Is a landlord responsible for internal doors?
Is a landlord responsible for internal doors? As a social housing tenant in England or Wales, understanding your rights and the responsibilities of your landlord is crucial. One common query among tenants pertains to internal doors: Who is responsible for their maintenance and upkeep? Let’s delve into this topic to provide clarity on the matter.
According to the Landlord and Tenant Act 1985, landlords are responsible for ensuring that the structure and exterior of the property are well-maintained. This includes the roof, walls, windows, and external doors. However, when it comes to internal fixtures, such as internal doors, the responsibility may vary.
Internal Doors: Tenant or Landlord Responsibility?
Typically, internal doors fall under the category of the tenant’s responsibility for maintenance and upkeep. These doors are considered part of the interior fixtures and are subjected to everyday wear and tear resulting from tenant usage.
However, there are exceptions. If the wear and tear of internal doors are due to structural issues or poor installation by the landlord, it becomes the landlord’s responsibility to rectify these issues. Landlords are obliged to ensure that all fixtures provided within the property are in good working condition at the start of the tenancy.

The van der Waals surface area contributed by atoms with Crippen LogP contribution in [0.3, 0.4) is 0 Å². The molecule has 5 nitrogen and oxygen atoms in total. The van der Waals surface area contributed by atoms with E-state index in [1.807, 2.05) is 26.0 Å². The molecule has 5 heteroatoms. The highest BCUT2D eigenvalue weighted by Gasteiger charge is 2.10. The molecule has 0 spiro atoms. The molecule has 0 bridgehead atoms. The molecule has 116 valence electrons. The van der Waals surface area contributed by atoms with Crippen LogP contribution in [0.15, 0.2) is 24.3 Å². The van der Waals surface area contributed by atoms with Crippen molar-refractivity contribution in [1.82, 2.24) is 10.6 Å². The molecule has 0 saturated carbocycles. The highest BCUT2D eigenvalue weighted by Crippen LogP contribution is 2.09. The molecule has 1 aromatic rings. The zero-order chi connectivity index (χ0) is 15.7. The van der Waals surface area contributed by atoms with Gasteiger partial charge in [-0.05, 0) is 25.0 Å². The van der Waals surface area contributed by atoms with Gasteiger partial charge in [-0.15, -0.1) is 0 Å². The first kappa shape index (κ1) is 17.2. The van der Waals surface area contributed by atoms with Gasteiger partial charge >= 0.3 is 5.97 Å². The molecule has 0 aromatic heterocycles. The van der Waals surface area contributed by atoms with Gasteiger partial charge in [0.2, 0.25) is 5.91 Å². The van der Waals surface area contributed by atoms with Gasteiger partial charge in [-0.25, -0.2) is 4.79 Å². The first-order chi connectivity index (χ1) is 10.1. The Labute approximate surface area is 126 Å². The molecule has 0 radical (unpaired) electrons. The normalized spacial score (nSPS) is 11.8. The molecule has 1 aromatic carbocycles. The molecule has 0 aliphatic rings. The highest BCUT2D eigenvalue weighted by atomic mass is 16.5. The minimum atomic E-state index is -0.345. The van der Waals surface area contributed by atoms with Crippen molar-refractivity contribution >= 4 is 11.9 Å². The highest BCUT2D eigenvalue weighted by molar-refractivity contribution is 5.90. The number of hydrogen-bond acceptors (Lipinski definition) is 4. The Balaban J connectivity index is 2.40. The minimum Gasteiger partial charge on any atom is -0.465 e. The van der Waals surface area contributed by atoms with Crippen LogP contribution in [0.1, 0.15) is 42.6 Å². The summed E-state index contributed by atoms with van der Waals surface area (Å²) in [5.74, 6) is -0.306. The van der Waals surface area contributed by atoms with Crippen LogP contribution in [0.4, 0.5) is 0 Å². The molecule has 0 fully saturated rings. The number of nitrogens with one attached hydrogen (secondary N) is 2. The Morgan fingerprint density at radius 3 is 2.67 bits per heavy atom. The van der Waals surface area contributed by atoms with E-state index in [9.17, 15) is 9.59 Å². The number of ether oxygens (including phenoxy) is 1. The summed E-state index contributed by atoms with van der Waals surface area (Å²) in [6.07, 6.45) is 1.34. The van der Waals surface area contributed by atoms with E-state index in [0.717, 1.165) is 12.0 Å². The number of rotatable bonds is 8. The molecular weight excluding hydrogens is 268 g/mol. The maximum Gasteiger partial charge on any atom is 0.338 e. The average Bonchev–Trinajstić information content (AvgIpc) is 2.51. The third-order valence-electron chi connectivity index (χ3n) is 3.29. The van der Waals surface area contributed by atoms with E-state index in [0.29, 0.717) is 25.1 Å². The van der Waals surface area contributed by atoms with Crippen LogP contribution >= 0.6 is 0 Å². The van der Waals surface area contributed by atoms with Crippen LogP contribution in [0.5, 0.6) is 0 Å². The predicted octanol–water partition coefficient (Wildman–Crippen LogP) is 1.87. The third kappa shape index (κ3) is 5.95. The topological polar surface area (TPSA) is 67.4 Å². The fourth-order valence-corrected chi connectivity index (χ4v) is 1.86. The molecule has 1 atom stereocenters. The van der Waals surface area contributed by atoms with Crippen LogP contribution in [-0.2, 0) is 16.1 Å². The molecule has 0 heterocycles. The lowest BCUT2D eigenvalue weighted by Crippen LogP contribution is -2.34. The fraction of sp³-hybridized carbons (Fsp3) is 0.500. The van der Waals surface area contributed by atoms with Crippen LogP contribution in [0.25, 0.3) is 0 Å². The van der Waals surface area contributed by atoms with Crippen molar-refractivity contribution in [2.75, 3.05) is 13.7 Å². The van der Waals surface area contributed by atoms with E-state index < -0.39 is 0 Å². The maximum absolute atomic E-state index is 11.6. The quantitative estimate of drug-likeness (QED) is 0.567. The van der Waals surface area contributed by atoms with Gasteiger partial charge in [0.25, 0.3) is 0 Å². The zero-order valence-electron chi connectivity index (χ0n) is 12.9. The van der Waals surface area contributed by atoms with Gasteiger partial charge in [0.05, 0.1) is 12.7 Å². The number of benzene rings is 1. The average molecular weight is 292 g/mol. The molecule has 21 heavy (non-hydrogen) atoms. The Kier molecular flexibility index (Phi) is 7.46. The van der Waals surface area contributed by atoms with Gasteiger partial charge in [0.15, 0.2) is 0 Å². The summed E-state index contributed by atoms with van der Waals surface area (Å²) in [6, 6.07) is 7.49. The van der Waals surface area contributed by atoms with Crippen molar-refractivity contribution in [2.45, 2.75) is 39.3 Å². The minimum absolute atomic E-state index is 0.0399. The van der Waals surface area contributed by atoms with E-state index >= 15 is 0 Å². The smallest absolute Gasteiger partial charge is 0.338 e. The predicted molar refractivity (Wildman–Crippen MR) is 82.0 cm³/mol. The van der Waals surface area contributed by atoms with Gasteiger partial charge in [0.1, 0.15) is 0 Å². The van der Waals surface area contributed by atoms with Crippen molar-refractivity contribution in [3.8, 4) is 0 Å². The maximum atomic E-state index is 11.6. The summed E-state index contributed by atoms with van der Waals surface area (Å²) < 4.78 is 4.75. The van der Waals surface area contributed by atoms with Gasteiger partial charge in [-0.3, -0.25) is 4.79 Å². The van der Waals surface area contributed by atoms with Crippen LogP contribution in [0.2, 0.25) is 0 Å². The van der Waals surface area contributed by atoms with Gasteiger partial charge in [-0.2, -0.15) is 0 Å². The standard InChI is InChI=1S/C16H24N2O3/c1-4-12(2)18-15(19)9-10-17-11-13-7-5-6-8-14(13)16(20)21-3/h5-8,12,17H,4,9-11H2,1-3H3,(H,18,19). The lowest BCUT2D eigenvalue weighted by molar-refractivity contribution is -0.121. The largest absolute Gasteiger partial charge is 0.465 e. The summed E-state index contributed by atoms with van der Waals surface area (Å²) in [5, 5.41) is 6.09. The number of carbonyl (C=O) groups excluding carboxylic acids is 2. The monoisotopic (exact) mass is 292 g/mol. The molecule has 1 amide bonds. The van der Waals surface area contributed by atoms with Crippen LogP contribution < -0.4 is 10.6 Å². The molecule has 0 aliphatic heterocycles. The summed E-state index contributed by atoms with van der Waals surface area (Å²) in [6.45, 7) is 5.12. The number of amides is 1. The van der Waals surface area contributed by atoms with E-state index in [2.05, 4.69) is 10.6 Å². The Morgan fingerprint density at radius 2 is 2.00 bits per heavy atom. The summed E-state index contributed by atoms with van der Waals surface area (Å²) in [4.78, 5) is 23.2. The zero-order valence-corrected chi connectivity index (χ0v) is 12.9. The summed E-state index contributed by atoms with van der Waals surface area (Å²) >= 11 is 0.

As a responsible tenant, it is important to take reasonable care of the property, including its internal fixtures like doors. Regular maintenance, such as lubricating hinges, fixing loose doorknobs, or addressing minor damages, falls under the tenant’s responsibility.
Tenants should promptly report any significant issues with internal doors to their landlords or property management. Documenting the condition of the doors upon moving in can help clarify responsibility for any damages that occur during the tenancy.
Landlord’s Duty to Repair
While internal doors are generally the tenant’s responsibility for maintenance, landlords are obliged to promptly address any structural defects or issues arising from normal wear and tear that affect the functionality of the doors. These repairs should be carried out in a reasonable timeframe after being reported by the tenant.
In conclusion, landlords are typically responsible for maintaining the structure and exterior of the property, while tenants are accountable for the upkeep of internal fixtures, including doors, in social housing accommodations in England and Wales. However, if issues arise due to structural defects or poor installation, the responsibility falls back on the landlord. Tenants should ensure regular maintenance and report any significant door-related problems to their landlords promptly.
Housing Disrepair Advice: https://housingdisrepairadvice.org/contact
Housing Ombudsman: https://www.housing-ombudsman.org.uk/